Toggle Mobile

Our legislative committee is comprised of MAP members from throughout the state. They include public and private sector planners from communities large and small. Legislative committee members volunteer their time. All of our legislative committee members are dedicated to representing the diverse views of MAP membership through the lens of their individual experiences in the communities they work in.

2022 -2023 Legislative Committee

  • Aaron Wilson – MAP President
  • Andrew Hagemeier – Co-Chair
  • Sean O’Callaghan – Co-Chair
  • Lucia Stewart – Legislative Committee Intern
  • Dani Arps
  • Jeff Bollman
  • Jamie Erbacher
  • Jerry Grebenc
  • Scott Hazelton
  • Karen Hughes
  • Greg McNally
  • Allison Mouch
  • Monica Plecker

Montana Association of Planners 68th Montana Legislative Priorities

The Montana Association of Planners drafted and adopted the following priorities for the 68th Legislative Session to use as a guide for formulating positions on legislation.

Montana Association of Planner’s Legislative Priorities for the 2023 Legislature

2023 Legislative Context

Planning statutes are receiving heightened attention with law makers and the public.

There is a perception that local land use regulations are creating barriers compounding issues, specifically housing issues, in communities across Montana. There is a demand for immediate relief, and a perception that previous bills focused on reform have failed to provide results.

In 2021, the House Local Government Committee directed organizations involved in local land use legislation (including MAP) to find solutions to the perceived regulatory problems.

Technical arguments on regulation and processes that are typically MAPs strength are not going to work against the affordable housing narrative.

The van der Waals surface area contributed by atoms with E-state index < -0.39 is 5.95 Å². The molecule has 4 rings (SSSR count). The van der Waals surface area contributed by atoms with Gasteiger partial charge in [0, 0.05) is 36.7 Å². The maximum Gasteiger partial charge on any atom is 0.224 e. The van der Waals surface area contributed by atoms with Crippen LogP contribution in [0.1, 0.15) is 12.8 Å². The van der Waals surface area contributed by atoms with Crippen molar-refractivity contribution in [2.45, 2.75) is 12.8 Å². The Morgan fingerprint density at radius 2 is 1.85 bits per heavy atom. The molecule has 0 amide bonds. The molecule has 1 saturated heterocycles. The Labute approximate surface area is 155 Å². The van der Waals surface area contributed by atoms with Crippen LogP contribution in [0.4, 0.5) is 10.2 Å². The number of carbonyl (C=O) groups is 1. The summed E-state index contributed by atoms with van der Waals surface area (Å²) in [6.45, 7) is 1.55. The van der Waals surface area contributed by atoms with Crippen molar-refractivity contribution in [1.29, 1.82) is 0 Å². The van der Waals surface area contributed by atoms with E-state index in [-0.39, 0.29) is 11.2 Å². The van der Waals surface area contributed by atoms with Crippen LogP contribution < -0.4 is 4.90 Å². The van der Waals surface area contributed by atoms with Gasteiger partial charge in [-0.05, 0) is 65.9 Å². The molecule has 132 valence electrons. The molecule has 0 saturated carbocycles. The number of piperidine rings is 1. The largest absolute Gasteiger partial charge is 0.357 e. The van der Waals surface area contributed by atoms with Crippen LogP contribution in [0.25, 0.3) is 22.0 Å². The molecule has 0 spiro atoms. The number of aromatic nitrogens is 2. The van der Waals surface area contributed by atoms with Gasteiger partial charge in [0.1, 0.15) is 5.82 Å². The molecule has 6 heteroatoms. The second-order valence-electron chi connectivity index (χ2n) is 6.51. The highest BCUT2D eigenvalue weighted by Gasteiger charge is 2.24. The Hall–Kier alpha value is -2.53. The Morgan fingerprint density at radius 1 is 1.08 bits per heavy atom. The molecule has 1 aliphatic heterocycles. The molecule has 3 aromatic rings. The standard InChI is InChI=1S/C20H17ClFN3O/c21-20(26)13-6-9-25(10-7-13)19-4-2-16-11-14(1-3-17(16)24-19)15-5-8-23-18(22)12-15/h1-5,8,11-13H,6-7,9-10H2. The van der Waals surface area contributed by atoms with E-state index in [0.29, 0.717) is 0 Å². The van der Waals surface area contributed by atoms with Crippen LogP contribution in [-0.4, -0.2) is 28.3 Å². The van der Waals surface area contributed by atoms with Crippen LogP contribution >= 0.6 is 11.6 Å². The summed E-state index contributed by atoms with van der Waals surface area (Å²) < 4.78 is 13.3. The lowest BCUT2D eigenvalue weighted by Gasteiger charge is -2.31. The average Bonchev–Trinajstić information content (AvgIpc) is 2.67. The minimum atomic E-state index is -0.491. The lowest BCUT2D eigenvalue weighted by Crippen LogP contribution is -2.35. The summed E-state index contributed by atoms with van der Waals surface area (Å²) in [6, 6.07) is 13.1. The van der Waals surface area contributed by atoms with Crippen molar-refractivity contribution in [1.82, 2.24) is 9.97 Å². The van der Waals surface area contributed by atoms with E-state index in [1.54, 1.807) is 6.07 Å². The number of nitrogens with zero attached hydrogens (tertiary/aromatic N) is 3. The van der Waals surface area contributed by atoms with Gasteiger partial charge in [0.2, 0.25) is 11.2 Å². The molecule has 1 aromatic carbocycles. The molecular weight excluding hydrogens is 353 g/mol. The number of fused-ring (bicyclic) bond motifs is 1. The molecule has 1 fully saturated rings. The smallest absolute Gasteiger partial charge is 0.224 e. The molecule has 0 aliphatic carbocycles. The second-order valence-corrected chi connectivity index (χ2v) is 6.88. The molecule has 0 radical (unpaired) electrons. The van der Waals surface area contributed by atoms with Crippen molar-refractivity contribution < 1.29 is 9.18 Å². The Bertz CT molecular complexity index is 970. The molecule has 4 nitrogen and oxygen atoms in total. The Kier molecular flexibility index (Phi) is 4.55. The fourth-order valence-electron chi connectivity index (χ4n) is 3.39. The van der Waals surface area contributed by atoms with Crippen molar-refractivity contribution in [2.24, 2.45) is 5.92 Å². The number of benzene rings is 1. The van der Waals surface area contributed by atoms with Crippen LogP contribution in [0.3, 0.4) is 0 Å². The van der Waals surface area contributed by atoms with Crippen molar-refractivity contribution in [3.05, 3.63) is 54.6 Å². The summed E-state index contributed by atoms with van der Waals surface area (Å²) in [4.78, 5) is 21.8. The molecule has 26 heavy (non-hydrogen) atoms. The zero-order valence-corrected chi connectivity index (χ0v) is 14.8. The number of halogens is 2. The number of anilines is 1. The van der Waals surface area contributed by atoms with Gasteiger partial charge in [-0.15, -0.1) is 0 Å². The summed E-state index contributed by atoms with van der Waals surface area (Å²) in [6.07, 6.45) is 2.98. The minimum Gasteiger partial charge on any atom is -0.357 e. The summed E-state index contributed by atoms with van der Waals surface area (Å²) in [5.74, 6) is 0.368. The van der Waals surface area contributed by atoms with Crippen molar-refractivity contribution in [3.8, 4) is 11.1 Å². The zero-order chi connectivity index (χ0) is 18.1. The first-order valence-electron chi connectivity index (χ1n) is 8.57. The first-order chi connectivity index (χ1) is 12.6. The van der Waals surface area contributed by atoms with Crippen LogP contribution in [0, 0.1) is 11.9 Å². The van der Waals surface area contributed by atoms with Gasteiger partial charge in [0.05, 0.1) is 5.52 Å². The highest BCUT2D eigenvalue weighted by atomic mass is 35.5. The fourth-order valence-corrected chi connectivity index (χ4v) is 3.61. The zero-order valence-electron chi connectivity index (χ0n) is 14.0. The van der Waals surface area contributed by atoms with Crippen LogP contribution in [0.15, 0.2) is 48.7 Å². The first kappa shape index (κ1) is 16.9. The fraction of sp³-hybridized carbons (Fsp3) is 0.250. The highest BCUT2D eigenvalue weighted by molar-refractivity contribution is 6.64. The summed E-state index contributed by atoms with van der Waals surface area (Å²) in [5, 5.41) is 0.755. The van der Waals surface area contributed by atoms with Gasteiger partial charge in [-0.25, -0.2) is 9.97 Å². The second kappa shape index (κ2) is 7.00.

It is anticipated that this will be the most consequential legislative session for land use law in Montana since 1973

General Directives

  • Focus legislative capacity on bills addressing Growth Policies, Zoning, and Subdivision
  • Be solutions orientated, recognize the status quo is not going to remain
  • Be cognizant of MAP’s strengths and weaknesses in the political landscape
  • Keep the MAP Board and membership apprised of major planning legislation

Strategic Directives

  • MAP’s long term strategic objective is to elevate the role proactive planning and zoning has in the entitlement process.  Look to shift aspects of the subdivision review process to zoning.
  • Strategically embrace reform that emphasizes important planning issues. Important issues to MAP in the 2023 session include but are not limited to housing, local decision making, public health and safety, and community identity.
  • How we message will be critical. Know when messaging should focus on how a bill will affect the communities we work in, and when technical arguments will or won’t be effective.
  • Recognize the urban vs rural differences in planning, and how solutions designed for one area might affect the other differently.
  • Leverage our relationships and diversity of skills as planners – come up with technical and creative solutions, be a part of coalitions, and engage our local elected officials on important planning topics.

Specific Directives

The MAP board is focused on the following concepts. Direction to the Legislative Committee on the specific directives will be delivered to the Legislative Committee as the specifics of these concepts becomes available.

  • Subdivision and Platting Act
    • Sponsor a process that establishes administrative review for minor subdivisions
  • Zoning
    • Support zoning reform that provides incentives for local governments to allow more housing options and types while maintain local decision-making. See the Utah Model for zoning for housing
  • Comprehensive Reform
    • Support the Working Group’s efforts to develop a framework for comprehensive reform of our planning statutes. This framework should:
      • Emphasize the importance of proactive planning and implementation of comprehensive plans in addressing the issues that are facing Montana communities
      • Elevate zoning as a tool that provides entitlements
      • Recognize that subdivision is a tool to entitle the division of property and does not replace or perform for communities what comprehensive planning and zoning can